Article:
In this regard, these brahmavihāras, when there have a kind of purity or fullness in them, are also a manifestation of freedom. And they're closely related to the Buddhist path of freedom. Independent of cultivating the brahmavihāras, the more free we become in meditation, or in Buddhist practice, or in life - most people find that there's a natural impulse to be compassionate, to care, to love. And as we become more loving, that tends to bring more freedom.
Love is an antidote. It's kind of solvent for attachments. Love is a solvent for fear and hostility we might be carrying with us. Love is a solvent for fear, for resistance. And so whether we're on the path for freedom and then discover love comes along - or we're on the path of love, and we discover freedom comes on comes along - this freedom and love go hand in hand.
And one of its most mature forms is this equanimity brahmavihāra, where we have a deep, deep love - fullness of love that's almost synonymous with peace. Where we're so at ease and peaceful with what's there - and nonreactive, unactivated by the Eight Worldly Winds of gain and loss, praise and blame, pain and pleasure, success and failure - that these things can happen to us, all these worldly winds. But because love is so stable, it doesn't agitate the love. There's a peacefulness and ease with it. We stay free. Freedom protects our love, and love protects our freedom.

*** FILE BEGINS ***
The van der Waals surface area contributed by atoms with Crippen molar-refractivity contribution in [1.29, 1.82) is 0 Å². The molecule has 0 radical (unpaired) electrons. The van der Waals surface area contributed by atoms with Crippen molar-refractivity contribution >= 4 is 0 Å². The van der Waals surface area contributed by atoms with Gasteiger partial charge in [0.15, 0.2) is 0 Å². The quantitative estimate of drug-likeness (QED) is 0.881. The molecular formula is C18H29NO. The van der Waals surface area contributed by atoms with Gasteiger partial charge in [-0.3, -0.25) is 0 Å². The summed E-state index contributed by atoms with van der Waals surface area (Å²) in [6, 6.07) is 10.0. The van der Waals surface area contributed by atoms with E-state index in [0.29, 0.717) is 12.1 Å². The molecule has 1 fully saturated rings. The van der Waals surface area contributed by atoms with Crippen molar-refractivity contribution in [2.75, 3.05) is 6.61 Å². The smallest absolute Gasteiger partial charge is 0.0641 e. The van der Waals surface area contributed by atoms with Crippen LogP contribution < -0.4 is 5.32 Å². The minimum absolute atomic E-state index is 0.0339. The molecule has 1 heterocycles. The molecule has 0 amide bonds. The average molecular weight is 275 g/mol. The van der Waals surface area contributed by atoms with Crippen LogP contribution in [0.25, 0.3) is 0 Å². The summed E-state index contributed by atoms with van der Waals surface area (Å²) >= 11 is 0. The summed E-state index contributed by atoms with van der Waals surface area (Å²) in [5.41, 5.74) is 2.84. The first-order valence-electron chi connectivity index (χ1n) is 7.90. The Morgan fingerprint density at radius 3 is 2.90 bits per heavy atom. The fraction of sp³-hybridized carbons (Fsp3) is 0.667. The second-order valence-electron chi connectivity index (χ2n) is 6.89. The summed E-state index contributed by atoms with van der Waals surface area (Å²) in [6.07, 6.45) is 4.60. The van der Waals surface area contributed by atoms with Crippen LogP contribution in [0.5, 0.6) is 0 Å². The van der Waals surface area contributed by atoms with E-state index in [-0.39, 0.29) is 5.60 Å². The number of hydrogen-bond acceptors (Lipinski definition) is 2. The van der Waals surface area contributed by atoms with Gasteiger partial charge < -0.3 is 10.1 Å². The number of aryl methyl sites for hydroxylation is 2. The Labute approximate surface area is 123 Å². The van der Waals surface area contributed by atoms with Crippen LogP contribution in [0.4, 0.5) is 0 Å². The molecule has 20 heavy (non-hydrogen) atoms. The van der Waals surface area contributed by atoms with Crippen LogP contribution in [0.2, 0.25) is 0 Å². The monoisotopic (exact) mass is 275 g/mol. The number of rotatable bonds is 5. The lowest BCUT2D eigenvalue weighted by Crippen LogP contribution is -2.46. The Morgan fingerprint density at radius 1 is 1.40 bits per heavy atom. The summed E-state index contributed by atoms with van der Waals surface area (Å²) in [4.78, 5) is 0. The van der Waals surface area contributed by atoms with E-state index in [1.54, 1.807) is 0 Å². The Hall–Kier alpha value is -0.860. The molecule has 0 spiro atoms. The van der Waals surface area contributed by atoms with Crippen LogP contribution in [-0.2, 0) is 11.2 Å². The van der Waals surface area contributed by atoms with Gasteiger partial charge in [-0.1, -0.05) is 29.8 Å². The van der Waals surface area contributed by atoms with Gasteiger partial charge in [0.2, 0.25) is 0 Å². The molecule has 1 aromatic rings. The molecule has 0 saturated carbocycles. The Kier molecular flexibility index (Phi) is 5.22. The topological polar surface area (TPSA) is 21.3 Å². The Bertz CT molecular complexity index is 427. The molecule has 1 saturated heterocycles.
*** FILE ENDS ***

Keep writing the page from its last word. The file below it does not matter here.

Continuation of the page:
So it's partly a decision. And it's a wonderful decision. It's a decision that maybe is itself an expression of our freedom. So may this year 2021 be one of greater and greater love and care. If we're going to have a better world for everyone, I believe it needs to include love - needs to include our friendship and good-will. If it doesn't, then I don't really think we can make a better world for ourselves.
So let this world this new good world develop in 2021, starting with you. Don't sit around, expecting and waiting for someone else to make the world better. Each of us is the agent for the new world for 2021. May we bring our love, our care, our freedom, and our goodness and generosity out into this world for this year. Thank you very much.